The car's 3.6-liter six-cylinder engine, laid out boxer style, generates 256 horsepower and 247 pound-feet of torque, which is more than enough power to get the Outback moving quickly. In fact, it led to slightly lurching starts when we didn't modulate the gas pedal. By comparison, the four-cylinder Outback produces 170 horsepower and 170 pound-feet of torque, making the six-cylinder the better choice for passing on two-lane highways.

The 3.6-liter engine uses variable-valve timing, but no direct injection, to help it get an EPA-rated 18 mpg city and 25 mpg highway. Typically for us, we came in somewhat low in that range, at 19.5 mpg. The best fuel economy in an Outback comes with the four-cylinder engine and CVT, with an EPA rated 22 mpg city and 29 mpg highway.

The five-speed automatic transmission includes a rev-matching feature for smooth downshifts.

The five-speed automatic transmission, the only choice with the six-cylinder, shifts with reasonable smoothness. When the transmission downshifts, it is programmed to blip the throttle, matching the engine speed to the gear. This technology is not intrusive, and we generally did not notice it, which is the point.

During one test, we floored the gas so the transmission would kick down for passing. Although there was still a perceptible boost to acceleration, the car did not react harshly to the lower gear because of the effect of the rev matching.

The transmission comes with a manual mode, plus paddle shifters in our Limited trim vehicle. No sports car, this manual mode worked for us during a long descent, where we put it in second to save the brakes. For serious and slippery hills, the car also had descent control.

One quirk of the Outback that became immediately apparent was that the suspension is tuned for softness. During city driving, that soft tuning led to a nice ride over rough pavement, but pushing a bit hard in the turns we noticed quite a bit of body roll. During a drive over hilly highways, in one uneven turn the car got thrown around so much that we could feel the vehicle stability control step in, noticeably braking one wheel to slow body movement down.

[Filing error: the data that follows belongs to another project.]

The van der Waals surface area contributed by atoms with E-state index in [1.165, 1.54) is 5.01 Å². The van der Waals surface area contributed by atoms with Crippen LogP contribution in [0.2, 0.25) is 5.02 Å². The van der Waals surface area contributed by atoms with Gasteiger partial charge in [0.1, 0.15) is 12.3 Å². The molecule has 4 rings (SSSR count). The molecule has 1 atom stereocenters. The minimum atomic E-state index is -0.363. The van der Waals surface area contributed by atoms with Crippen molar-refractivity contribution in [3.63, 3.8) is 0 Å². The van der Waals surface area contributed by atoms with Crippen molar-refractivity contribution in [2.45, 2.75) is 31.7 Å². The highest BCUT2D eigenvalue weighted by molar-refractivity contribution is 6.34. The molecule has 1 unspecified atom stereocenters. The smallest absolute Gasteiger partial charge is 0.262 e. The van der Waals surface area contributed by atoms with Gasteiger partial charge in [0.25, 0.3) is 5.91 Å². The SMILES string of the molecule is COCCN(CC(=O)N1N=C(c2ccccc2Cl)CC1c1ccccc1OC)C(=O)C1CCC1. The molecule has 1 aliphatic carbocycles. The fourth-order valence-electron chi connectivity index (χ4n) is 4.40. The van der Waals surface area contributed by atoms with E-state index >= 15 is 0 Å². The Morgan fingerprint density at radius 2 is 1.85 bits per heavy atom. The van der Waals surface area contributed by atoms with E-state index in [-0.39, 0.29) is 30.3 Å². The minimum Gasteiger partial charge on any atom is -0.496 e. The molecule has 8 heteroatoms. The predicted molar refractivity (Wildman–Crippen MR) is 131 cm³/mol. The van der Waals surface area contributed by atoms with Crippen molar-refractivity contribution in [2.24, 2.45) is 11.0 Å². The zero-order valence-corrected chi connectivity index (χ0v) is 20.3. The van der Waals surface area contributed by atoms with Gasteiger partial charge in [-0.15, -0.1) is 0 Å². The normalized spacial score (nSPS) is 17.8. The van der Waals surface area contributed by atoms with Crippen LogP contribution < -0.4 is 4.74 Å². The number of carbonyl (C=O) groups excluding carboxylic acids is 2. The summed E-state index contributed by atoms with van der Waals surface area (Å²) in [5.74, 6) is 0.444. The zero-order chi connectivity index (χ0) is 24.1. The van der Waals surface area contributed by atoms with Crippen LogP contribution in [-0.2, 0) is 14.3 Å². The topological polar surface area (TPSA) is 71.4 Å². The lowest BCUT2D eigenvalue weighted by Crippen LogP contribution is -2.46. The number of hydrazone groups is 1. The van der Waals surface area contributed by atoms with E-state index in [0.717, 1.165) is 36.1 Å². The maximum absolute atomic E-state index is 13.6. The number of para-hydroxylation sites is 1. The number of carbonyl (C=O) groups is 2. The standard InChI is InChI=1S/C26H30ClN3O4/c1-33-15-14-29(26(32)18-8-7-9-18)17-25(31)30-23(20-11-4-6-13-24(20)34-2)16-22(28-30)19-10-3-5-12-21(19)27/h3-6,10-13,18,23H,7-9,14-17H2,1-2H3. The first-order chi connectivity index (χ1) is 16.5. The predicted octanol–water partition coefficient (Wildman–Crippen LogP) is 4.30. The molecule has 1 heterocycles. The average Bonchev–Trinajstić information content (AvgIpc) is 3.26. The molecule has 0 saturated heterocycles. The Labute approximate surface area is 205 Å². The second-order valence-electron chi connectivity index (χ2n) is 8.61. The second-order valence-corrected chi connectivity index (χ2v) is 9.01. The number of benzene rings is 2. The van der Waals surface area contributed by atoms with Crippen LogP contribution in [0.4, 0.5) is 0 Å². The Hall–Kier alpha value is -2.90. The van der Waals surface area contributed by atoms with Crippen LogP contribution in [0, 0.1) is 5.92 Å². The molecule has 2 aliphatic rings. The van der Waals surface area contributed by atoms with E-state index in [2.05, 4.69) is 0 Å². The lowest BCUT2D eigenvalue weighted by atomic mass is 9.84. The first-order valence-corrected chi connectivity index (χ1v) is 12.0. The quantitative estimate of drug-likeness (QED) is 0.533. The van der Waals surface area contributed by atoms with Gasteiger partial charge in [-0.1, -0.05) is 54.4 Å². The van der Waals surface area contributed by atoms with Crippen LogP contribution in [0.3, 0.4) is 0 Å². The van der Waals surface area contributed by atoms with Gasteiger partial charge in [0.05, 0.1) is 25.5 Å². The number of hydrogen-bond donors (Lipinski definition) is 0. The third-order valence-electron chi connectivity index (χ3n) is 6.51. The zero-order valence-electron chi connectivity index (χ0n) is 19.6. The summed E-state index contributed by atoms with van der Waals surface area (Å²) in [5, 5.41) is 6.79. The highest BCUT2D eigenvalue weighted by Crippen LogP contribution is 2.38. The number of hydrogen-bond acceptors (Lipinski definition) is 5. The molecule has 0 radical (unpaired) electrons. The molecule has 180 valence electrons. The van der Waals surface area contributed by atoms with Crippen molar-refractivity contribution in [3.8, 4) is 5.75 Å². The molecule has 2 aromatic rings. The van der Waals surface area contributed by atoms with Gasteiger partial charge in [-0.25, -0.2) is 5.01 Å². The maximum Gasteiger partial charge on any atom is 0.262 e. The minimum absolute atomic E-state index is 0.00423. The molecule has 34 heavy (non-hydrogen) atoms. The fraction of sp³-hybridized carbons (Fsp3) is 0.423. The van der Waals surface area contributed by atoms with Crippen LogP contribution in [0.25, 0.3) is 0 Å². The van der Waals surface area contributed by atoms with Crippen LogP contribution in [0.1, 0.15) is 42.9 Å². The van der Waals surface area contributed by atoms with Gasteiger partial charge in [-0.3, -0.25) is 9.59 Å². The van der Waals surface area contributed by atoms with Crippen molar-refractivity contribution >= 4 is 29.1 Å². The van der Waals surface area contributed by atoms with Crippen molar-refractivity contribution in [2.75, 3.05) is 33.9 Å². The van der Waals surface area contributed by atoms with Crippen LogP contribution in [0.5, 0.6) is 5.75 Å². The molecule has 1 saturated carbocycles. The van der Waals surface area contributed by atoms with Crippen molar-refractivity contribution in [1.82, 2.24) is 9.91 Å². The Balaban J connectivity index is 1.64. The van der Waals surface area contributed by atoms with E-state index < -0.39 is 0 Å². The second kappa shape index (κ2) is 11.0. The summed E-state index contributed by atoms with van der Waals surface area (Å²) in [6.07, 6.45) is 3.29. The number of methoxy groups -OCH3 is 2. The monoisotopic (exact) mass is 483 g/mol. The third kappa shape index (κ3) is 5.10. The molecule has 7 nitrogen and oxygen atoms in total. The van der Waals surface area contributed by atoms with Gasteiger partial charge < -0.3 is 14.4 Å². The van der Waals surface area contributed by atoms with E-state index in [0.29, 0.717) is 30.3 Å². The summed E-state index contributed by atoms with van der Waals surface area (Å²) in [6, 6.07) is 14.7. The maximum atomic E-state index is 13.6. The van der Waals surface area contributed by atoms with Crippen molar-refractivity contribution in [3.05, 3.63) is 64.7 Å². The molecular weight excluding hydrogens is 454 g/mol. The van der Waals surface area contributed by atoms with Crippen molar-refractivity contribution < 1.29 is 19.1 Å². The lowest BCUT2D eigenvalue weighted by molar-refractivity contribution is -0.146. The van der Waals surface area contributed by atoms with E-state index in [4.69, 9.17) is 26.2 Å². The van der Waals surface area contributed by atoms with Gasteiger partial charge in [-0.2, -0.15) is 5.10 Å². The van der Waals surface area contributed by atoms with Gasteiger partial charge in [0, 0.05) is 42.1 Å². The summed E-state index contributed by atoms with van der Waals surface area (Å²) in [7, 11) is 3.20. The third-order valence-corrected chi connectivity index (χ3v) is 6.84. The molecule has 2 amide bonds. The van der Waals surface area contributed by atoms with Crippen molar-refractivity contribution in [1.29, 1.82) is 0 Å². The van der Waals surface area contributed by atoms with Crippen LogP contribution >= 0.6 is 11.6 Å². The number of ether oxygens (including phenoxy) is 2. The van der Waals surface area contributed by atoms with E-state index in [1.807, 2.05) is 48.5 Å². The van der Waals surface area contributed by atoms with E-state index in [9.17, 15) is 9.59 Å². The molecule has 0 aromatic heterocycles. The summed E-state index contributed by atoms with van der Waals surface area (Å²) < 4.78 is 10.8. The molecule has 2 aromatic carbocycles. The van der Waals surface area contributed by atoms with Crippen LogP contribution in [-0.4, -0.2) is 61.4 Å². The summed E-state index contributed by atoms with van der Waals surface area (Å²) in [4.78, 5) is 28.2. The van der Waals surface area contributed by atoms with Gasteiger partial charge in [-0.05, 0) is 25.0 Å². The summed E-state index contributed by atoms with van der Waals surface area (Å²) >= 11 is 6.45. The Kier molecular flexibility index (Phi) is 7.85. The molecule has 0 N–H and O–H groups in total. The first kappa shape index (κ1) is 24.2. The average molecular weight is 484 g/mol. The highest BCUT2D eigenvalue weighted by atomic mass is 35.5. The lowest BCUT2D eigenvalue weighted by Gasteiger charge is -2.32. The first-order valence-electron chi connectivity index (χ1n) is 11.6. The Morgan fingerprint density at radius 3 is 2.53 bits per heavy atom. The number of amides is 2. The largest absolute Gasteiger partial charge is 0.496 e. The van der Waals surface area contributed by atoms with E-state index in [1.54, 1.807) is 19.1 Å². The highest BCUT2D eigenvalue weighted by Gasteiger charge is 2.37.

The soft tuning may be a byproduct of the car's suspension travel, useful for traversing the kinds of areas from which the Outback gets its name. All-wheel drive is, of course, standard on the Outback, and this model uses what Subaru calls variable torque distribution, a fancy phrase for an active electro-hydraulic center differential. The Outback defaults to a 55/45 rear/front torque split, with that ratio changing depending on which set of wheels needs torque the most. There is no differential lock, so you have to trust that the all-wheel-drive system knows what it is doing.

Following the cabin tech competition
As we saw in the Impreza WRX, Subaru is playing catch-up with its cabin tech, but it hasn't yet come even with the competition.

Our Outback came as well-equipped as you can get, but the navigation system is still only DVD-based, and lacks advanced features such as traffic. Being DVD-based, we had to ensure that our region of the country was selected before entering a destination. We also found that the points of interest database was limited; for example, it showed only major chain restaurants.

These maps look good, but they don't show traffic.

All of that said, the maps on the navigation system, although lacking a 3D view, are colorful and easy to read. The system also operated quickly, letting us search the map for destinations and recalculating with no hesitation when we took it off course. Graphics for route guidance are simple but explicit, and the system will read out highway numbers, but not street names.

One of our biggest complaints with this navigation system, and something we found in the WRX as well, is that it locks out all destination entry while on the move, except for an emergency locations section. We could not even choose a previous destination.